Jan 4, 2012, 7:03 PM EDT
Every Tuesday, Turner Sports allows NBA fans worldwide to decide which game will be broadcast — in glorious high definition — nation-wide on their basketball-only network, NBA TV. “Fan Night” is the channel’s most overt catering to the game’s faithful, and a nice treat for basketball fans that, for whatever reason, opt not to invest in the full NBA League Pass package.
Only this past Tuesday, a technical difficulty gave NBA fans a nice — if brief — gift of a different kind. When Ernie Johnson, back in the NBA TV studio, attempted to throw the call of the Fan Night game to Neil Funk and Stacey King in Chicago, we were left only with the beautiful, organic sounds of the game itself:
The NBA’s play-by-play men and color commentators do a good job of keeping casual viewers informed as to what’s going on in the game and analyzing performances in progress, but for NBA TV’s Fan Night — which makes its target audience clear up front — I wonder if this isn’t something we should see (well, hear) for a full game every week. NBA fans generally don’t need to be told that Josh Smith is the player who just clanged a long jumper, or that Derrick Rose is that blurred speedster running down the lane. They know the names and faces of the game, but because of the format of the standard NBA broadcast, basketball’s organic rhythms are reserved solely for those lucky enough to sit in the lower bowl of the arena and limited to whatever sounds permeate the blaring arena music and P.A. prompts for “DE-FENSE.”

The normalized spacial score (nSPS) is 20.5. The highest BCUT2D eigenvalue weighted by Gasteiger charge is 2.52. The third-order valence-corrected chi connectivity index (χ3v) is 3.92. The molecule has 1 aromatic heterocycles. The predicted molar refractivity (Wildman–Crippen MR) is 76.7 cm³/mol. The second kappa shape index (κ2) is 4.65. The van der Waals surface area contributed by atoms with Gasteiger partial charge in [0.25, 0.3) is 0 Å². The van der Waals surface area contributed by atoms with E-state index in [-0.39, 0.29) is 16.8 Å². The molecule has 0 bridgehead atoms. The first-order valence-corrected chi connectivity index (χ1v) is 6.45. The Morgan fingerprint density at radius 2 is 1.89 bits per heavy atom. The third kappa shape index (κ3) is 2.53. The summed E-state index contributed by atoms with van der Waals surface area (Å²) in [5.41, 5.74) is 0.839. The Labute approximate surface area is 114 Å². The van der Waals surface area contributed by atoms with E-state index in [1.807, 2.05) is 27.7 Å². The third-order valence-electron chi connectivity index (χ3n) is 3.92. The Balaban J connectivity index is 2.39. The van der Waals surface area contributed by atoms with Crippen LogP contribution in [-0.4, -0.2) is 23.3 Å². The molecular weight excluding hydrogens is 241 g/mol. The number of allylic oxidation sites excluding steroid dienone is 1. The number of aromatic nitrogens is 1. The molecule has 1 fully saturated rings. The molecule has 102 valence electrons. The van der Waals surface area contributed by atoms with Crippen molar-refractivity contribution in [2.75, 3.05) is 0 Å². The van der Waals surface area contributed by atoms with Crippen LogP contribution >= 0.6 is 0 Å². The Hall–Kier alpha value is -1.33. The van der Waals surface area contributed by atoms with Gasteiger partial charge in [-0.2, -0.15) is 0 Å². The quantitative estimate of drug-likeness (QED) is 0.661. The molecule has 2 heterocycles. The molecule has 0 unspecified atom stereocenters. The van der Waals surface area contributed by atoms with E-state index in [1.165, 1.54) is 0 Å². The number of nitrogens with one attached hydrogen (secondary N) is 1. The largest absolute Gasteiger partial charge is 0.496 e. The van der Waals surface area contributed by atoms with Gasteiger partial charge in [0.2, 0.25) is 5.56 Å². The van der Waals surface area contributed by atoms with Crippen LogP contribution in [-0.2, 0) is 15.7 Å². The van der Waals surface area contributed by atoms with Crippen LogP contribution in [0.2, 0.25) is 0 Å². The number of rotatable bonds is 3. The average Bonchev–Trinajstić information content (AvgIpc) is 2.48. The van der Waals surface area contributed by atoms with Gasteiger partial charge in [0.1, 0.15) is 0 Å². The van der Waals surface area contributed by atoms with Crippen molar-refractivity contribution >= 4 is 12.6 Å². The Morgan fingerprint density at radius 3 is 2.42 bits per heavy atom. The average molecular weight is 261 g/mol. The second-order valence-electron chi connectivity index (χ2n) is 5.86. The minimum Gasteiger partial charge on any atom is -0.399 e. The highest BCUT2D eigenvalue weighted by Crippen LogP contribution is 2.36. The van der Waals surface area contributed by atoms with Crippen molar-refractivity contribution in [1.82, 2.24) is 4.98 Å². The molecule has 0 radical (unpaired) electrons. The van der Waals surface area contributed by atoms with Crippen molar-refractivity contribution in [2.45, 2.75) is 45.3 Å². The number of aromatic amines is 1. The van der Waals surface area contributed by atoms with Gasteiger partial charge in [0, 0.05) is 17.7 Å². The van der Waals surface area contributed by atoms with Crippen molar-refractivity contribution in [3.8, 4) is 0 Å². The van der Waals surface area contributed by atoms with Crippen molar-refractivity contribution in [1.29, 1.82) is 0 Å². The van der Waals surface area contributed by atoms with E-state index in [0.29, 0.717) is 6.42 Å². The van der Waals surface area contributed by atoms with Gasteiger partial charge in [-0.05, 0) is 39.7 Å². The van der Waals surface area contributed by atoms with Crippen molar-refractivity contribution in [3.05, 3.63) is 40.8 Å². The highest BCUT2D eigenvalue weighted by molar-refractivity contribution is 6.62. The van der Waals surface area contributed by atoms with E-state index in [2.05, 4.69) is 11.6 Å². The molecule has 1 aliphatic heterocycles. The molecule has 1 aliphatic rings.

All of these presentational elements have their place and purpose, and I’m not suggesting that they be taken away from the regular game experience. Simply that on this one night a week, in which NBA TV surrenders its programming power to fans, that those same fans are allowed to experience the game on a more intimate, natural level.
Let’s hear the sneaker squeaks. Let’s hear that chatty Bulls defense communicating after every action. Let’s hear Carlos Boozer‘s expletive after giving up an easy bucket to Josh Smith. Hell, let’s even hear the metronomic sound of a bouncing ball. This is what basketball sounds like, and it would do fans of the game — on their night, no less – good to hear that hardwood symphony a bit more regularly.